Sebastian Münster (January 20, 1488 - May 26, 1552), was a German cartographer, cosmographer, Hebrew scholar and humanist. He was born at Ingelheim near Mainz, the son of Andreas Munster. He completed his studies at the Eberhard-Karls-Universität Tübingen in 1518, after which he was appointed to the University of Basel in 1527. As Professor of Hebrew, he edited the Hebrew Bible, accompanied by a Latin translation. In 1540 he published a Latin edition of Ptolemy's Geographia, which presented the ancient cartographer's 2nd century geographical data supplemented systematically with maps of the modern world. This was followed by what can be considered his principal work, the Cosmographia. First issued in 1544, this was the earliest German description of the modern world. It would become the go-to book for any literate layperson who wished to know about anywhere that was further than a day's journey from home. In preparation for his work on Cosmographia, Münster reached out to humanists around Europe and especially within the Holy Roman Empire, enlisting colleagues to provide him with up-to-date maps and views of their countries and cities, with the result that the book contains a disproportionate number of maps providing the first modern depictions of the areas they depict. Münster, as a religious man, was not producing a travel guide. Just as his work in ancient languages was intended to provide his students with as direct a connection as possible to scriptural revelation, his object in producing Cosmographia was to provide the reader with a description of all of creation: a further means of gaining revelation. The book, unsurprisingly, proved popular and was reissued in numerous editions and languages including Latin, French, Italian, English, and Czech. The last German edition was published in 1628, long after Münster's death of the plague in 1552. Cosmographia was one of the most successful and popular books of the 16th century, passing through 24 editions between 1544 and 1628. This success was due in part to its fascinating woodcuts (some by Hans Holbein the Younger, Urs Graf, Hans Rudolph Manuel Deutsch, and David Kandel). Münster's work was highly influential in reviving classical geography in 16th century Europe, and providing the intellectual foundations for the production of later compilations of cartographic work, such as Ortelius' Theatrum Orbis Terrarum Münster's output includes a large format 1536 map of Europe; the 1532 Grynaeus map of the world is also attributed to him. His non-geographical output includes Dictionarium trilingue in Latin, Greek, and Hebrew, and his 1537 Hebrew Gospel of Matthew. Most of Munster's work was published by his son-in-Law, Heinrich Petri (Henricus Petrus), and his son Sebastian Henric Petri. Learn More...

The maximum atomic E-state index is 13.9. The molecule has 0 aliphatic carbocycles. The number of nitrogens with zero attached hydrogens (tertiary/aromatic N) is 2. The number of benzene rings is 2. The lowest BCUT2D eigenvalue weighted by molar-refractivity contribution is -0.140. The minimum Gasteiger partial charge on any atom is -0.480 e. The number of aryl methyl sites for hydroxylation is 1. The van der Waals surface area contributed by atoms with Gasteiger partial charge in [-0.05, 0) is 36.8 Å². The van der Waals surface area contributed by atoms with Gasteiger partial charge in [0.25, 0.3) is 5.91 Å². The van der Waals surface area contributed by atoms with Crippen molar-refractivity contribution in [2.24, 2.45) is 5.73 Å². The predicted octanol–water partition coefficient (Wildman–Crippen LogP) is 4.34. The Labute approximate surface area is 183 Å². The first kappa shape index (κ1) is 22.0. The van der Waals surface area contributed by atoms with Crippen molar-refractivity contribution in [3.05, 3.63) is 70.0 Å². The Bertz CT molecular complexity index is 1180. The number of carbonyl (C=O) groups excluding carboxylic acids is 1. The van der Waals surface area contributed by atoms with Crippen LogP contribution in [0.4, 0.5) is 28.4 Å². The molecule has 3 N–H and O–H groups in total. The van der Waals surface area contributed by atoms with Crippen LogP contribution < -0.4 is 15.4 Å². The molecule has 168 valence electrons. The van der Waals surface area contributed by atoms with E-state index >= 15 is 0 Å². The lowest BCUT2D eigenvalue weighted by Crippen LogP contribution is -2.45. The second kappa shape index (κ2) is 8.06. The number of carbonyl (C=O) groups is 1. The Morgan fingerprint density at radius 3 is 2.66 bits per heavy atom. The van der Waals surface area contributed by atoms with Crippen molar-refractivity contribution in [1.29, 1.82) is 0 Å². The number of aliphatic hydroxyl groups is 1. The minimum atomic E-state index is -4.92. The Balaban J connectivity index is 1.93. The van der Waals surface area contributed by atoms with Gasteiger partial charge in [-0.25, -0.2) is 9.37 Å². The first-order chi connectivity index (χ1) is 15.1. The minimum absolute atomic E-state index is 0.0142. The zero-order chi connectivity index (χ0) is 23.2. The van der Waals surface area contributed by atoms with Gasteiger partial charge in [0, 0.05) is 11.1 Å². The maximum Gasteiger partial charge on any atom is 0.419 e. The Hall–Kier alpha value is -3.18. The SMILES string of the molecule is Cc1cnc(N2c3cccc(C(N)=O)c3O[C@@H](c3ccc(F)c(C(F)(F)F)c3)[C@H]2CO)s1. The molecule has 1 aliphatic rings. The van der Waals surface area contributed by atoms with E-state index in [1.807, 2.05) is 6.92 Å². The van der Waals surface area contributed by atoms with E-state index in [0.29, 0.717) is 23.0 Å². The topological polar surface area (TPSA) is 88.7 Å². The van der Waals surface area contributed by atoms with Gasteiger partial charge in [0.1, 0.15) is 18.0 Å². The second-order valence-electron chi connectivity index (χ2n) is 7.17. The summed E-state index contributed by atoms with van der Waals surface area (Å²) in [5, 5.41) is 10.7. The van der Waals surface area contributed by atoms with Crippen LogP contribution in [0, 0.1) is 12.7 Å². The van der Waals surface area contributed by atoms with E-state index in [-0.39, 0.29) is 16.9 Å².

Heinrich Petri (1508 - 1579) and his son Sebastian Henric Petri (1545 – 1627) were printers based in Basel, Switzerland. Heinrich was the son of the printer Adam Petri and Anna Selber. After Adam died in 1527, Anna married the humanist and geographer Sebastian Munster - one of Adam's collaborators. Sebastian contracted his son-in-law, Henricus Petri (Petrus), to print editions of his wildly popular Cosmographia. Later Petri, brought his son, Sebastian Henric Petri, into the family business. Their firm was known as the Officina Henricpetrina. In addition to the Cosmographia, they also published a number of other seminal works including the 1566 second edition of Nicolaus Copernicus's De Revolutionibus Orbium Coelestium and Georg Joachim Rheticus's Narratio. Learn More...